Genevieve Bujold’s second character, Sandra, is much more developed and she is the main female character in the film. Even if she looks a lot like Elizabeth, her personality seems slightly different. She has a young spirit and seems more dynamic than Elizabeth. She knows what she wants, and yet doesn’t have the status of Michael’s wife like Elizabeth had. Sandra is an art student, but Elizabeth was a devoted wife. They also both live in two different time periods, so their way of thinking and even their way of dressing is different.

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The similarity with Vertigo mainly illustrated is the fact that Michael becomes obsessed with his desire to create the image of Elizabeth on Sandra, just like Scottie (James Stewart) wanted to create the image of Madeleine on Judy (Kim Novak). He doesn’t really love Sandra, he loves what she could become for him, an imitation of Elizabeth.

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Sandra herself becomes obsessed with Elizabeth and wants to know everything about her. She goes to her memorial and observes her personal belongings in what used to be her and Michael’s bedroom. Is she just curious or does she want to be perfectly like Elizabeth to satisfy her future husband?

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No wonder why this film is called Obsession! It’s a perfectly isotopic title.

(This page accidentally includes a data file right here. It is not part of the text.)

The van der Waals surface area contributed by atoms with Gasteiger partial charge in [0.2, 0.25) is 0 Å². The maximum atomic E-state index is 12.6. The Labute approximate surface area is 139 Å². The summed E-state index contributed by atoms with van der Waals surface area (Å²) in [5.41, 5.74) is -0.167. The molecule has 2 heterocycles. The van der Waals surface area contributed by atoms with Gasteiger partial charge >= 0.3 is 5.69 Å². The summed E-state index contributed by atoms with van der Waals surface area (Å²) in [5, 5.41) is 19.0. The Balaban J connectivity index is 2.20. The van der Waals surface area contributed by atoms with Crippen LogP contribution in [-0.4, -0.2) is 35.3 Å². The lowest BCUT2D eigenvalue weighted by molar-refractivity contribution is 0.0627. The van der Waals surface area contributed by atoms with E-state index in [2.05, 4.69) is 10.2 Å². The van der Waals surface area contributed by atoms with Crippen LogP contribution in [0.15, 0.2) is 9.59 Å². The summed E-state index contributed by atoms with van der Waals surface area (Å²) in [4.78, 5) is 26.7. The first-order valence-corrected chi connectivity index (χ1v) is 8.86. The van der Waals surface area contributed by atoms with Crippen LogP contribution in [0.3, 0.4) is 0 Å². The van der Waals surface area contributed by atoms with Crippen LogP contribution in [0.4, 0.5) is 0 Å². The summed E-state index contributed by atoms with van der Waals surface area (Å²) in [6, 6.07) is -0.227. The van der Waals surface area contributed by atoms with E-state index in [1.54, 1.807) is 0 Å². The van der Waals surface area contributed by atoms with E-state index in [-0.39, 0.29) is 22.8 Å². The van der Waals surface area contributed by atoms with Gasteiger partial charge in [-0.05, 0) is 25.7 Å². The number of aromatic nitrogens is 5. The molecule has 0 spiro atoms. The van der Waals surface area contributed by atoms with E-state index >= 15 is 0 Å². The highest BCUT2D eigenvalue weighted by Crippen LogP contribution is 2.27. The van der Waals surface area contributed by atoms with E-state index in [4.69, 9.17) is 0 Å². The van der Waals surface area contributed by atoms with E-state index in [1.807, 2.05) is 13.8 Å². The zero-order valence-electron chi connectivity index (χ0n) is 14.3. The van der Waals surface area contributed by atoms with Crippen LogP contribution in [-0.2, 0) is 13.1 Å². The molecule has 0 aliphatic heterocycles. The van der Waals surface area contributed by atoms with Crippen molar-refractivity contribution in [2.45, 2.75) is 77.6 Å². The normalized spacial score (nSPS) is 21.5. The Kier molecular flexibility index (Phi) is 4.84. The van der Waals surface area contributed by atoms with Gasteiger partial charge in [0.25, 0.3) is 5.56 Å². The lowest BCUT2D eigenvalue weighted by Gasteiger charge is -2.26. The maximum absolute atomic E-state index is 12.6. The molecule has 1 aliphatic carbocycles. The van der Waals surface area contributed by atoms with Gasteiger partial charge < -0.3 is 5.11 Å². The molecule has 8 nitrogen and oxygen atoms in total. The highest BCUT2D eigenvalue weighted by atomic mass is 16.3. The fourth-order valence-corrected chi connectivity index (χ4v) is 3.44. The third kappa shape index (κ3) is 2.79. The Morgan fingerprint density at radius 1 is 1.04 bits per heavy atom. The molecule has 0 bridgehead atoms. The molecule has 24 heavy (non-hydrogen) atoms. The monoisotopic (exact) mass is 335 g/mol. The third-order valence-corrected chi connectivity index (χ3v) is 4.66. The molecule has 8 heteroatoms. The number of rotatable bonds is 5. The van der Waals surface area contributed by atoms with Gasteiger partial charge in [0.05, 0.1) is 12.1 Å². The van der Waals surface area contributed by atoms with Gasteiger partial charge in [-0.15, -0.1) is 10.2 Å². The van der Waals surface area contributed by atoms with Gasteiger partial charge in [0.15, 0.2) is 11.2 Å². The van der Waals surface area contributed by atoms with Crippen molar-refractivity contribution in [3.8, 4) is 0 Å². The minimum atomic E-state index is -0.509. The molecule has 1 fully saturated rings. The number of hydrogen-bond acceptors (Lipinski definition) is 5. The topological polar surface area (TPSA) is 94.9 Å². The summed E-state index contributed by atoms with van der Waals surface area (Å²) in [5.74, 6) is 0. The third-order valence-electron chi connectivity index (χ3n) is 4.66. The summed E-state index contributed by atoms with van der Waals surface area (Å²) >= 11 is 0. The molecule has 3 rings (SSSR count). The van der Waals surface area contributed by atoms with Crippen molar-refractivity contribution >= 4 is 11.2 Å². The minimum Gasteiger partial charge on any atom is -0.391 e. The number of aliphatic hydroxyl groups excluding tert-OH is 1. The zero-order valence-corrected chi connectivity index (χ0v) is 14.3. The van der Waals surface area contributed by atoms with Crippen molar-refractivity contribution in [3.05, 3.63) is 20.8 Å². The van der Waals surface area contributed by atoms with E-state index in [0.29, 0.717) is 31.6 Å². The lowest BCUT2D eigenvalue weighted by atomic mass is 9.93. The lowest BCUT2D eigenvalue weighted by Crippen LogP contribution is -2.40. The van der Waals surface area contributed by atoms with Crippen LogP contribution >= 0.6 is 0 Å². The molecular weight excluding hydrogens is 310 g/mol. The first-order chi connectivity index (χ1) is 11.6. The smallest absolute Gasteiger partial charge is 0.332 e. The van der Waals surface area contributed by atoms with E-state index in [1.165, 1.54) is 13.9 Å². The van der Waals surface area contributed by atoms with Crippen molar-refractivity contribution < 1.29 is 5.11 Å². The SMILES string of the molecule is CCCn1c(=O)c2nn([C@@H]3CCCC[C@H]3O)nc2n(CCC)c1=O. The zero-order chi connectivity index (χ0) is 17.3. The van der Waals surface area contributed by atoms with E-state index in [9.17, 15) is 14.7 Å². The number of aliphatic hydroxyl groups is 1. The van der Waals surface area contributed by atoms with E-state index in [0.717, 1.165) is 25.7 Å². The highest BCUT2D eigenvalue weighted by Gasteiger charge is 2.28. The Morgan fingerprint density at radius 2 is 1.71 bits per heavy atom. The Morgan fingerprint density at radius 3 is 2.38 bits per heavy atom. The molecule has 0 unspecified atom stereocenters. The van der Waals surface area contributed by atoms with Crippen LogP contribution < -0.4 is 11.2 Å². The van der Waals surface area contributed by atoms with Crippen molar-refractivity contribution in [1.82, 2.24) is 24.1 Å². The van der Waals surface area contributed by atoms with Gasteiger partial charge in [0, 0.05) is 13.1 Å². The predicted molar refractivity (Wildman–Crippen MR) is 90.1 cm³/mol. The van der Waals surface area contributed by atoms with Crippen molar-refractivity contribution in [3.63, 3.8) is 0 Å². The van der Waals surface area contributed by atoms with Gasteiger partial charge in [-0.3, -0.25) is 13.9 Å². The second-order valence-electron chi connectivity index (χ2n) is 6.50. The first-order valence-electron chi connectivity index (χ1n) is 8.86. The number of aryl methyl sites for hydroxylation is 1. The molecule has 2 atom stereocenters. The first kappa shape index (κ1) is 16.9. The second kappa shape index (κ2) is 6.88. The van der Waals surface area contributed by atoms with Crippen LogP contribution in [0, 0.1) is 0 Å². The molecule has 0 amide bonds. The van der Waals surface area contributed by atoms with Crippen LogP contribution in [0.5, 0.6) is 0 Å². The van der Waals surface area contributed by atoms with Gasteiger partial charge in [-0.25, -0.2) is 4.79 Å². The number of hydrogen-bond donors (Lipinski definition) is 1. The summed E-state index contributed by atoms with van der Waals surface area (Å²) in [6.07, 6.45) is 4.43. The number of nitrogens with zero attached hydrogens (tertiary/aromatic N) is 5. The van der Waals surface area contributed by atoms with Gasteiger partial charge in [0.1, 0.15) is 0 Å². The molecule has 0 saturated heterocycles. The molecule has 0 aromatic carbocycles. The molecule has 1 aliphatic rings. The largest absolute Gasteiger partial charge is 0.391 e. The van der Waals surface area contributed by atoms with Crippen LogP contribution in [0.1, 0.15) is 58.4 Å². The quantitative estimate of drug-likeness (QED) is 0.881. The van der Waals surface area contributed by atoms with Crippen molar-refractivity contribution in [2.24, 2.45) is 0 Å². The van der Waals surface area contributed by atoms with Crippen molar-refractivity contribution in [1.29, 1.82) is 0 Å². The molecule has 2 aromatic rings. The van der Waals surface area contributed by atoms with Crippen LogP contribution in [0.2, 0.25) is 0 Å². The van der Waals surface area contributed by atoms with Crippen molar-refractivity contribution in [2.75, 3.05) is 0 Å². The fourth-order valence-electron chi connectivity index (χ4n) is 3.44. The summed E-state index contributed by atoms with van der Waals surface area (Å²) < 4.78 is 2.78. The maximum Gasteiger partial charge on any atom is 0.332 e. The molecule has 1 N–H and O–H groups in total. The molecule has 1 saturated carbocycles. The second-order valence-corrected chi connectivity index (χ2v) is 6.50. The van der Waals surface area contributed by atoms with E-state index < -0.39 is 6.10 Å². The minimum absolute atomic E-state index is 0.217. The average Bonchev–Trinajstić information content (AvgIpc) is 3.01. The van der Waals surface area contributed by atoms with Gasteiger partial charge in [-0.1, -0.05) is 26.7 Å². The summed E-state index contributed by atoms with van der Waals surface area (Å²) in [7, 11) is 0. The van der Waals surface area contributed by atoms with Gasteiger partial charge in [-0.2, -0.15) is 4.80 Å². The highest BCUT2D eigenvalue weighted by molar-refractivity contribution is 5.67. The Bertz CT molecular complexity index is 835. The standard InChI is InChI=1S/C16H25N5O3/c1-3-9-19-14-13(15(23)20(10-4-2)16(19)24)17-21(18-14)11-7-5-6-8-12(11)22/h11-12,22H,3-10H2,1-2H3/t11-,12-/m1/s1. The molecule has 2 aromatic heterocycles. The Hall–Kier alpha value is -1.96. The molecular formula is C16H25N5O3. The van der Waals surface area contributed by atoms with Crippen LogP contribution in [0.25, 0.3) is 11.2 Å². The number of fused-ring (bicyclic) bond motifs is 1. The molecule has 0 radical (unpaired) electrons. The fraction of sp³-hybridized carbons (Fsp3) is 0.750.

There’s a scene in the film where Sandra observes a portrait of Elizabeth that can make us think of the museum scene in Vertigo where Madeleine observes a portrait of Carlotta Valdes. Sandra and Elizabeth have exactly the same eyes and this is demonstrated to us with alternated close-ups of Elizabeth’s portrait’s eyes and Sandra’s ones. The same shape, the same colour.

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But it’s in a memorable climax that we’ll learn the truth about Sandra. Why was she on Michael’s route? I’ll let you discover that by yourself because I don’t want to reveal any major spoilers.

***

Genevieve Bujold did great in this film. She plays two characters that, even if they look alike, have a quite different personality. This proves her versatility. As Elizabeth, she is majestic and, as Sandra, she is quite adorable. Due to the joy and innocence Bujold gave to her character, we immediately appreciate Sandra from the moment she says a few words. If Michael is amazed by how she looks, we are amazed by her vivacity and her beautiful energy. Genevieve will also break our heart in this famous climax scene. Moving from casual joy to deep sadness is something Genevieve Bujold seemed to be able to do easily. Of course, it’s the only film of hers I’ve seen, so I can’t really compare with the others.